Recently, the Defence Minister made an announcement on archiving, declassifying and compiling war histories.
SIGNIFICANCE OF THIS ANNOUNCEMENT
- Largely conforming to global practices, the policy has the potential to kick-start multiple initiatives within the MoD and the three services.
- Also, the policy will offer researchers, analysts and historians an easy lens into studying military operations in the post-Independence period.
- Decisions to go to war and wage conflict in democracies are largely political decisions and it is important that such decisions are fused into compilations of war histories.
- The conversion of this policy into deliverables will be a tough and unglamorous grind. The four biggest challenges facing this initiative will be:
- the fusion of political directives and strategic decision making with the operational and tactical happenings on ground;
- compilation and reconciling and analysis of events at multiple levels (headquarters, commands and field formations);
- putting together a team of dedicated researchers and historians with a mix of academics and practitioners with access to records and files;
- putting together a concurrent oral history and digitisation of all archival compilations associated with this initiative.
THE RIGHT APPROACH IS NEEDED
- Present historical texts of Indian military are considered as safe histories that only scratch the surface of strategic decision making, operational analyses, leadership and lessons for the future.
- The reason for this is the absence of robust multi-disciplinary teams that are required to put together each such history and the desire to bring out non-controversial documents.
- Hence, a robust academic-cum-practitioner flavour accompanied by good and contemporary writing will lend weight to such histories.
- Unlike the Ministry of External Affairs which has stolen a march over other ministries in declassifying files, the three service headquarters and MoD have been slow in initiating this.
- Now, it is not only difficult to trace files from eras gone, it is also highly possible that in the absence of digital conversion, several priceless discussions have been destroyed in the periodic discarding of files.
- Even if such files are available, long hours have to be spent trying to identify elements that remain historically relevant.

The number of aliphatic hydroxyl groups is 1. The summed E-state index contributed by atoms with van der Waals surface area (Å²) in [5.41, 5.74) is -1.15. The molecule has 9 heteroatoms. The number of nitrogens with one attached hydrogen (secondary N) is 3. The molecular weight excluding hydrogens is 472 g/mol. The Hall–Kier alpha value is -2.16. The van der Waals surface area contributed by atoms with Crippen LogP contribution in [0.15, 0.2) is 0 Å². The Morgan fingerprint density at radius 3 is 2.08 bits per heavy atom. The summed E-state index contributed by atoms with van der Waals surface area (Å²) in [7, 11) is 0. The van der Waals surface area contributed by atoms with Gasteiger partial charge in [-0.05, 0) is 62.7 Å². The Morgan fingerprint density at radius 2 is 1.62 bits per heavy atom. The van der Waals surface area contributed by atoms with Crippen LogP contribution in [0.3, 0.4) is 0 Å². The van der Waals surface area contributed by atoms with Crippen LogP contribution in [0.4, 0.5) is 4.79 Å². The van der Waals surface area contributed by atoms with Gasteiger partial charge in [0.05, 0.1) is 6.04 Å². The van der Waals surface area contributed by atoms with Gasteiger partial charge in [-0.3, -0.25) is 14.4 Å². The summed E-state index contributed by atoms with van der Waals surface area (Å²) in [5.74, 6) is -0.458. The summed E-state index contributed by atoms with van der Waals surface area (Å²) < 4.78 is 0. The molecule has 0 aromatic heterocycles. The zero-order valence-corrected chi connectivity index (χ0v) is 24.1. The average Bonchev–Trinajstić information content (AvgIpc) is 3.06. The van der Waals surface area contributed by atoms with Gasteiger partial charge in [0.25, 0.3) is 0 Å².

- Though digitisation and creation of oral histories will form a critical component of this transformation, both of them are either unfolding at a snail’s pace or are absent in our existing official repositories of history at the service headquarters or war colleges.
WHAT NEEDS TO BE DONE?
- A software major must be roped- in for this transformation.
- Also an outreach must be made to individual historians, think tanks and global repositories to share their oral history collections on contemporary Indian military history.
- Considering the timeline of 25 years, a suggested list of declassifications to trigger this transformative initiative are the Nathu La skirmish of 1967, ‘The Lightning, Operation Meghdoot (Siachen), Exercise Brasstacks and its subsidiary operations, and Operation Falcon (Sumdorong Chu).
- In order to avoid the initiative being accused of only showcasing successes, Operation Pawan (Indian Peace Keeping Force; picture) too needs to be officially written, with due sensitivity.
- This transformation is necessary, as one of the hallmarks of a leading power/emerging power/power of consequence and a leading military is the ability to take criticism, tackle institutional reluctance to expose faultlines and push forward with reform with the big picture in mind.
History does not offer a blueprint for the future, but it is certainly instructive in building on successes and not repeating the follies of the past. That proposition must be the bedrock on which this initiative takes off.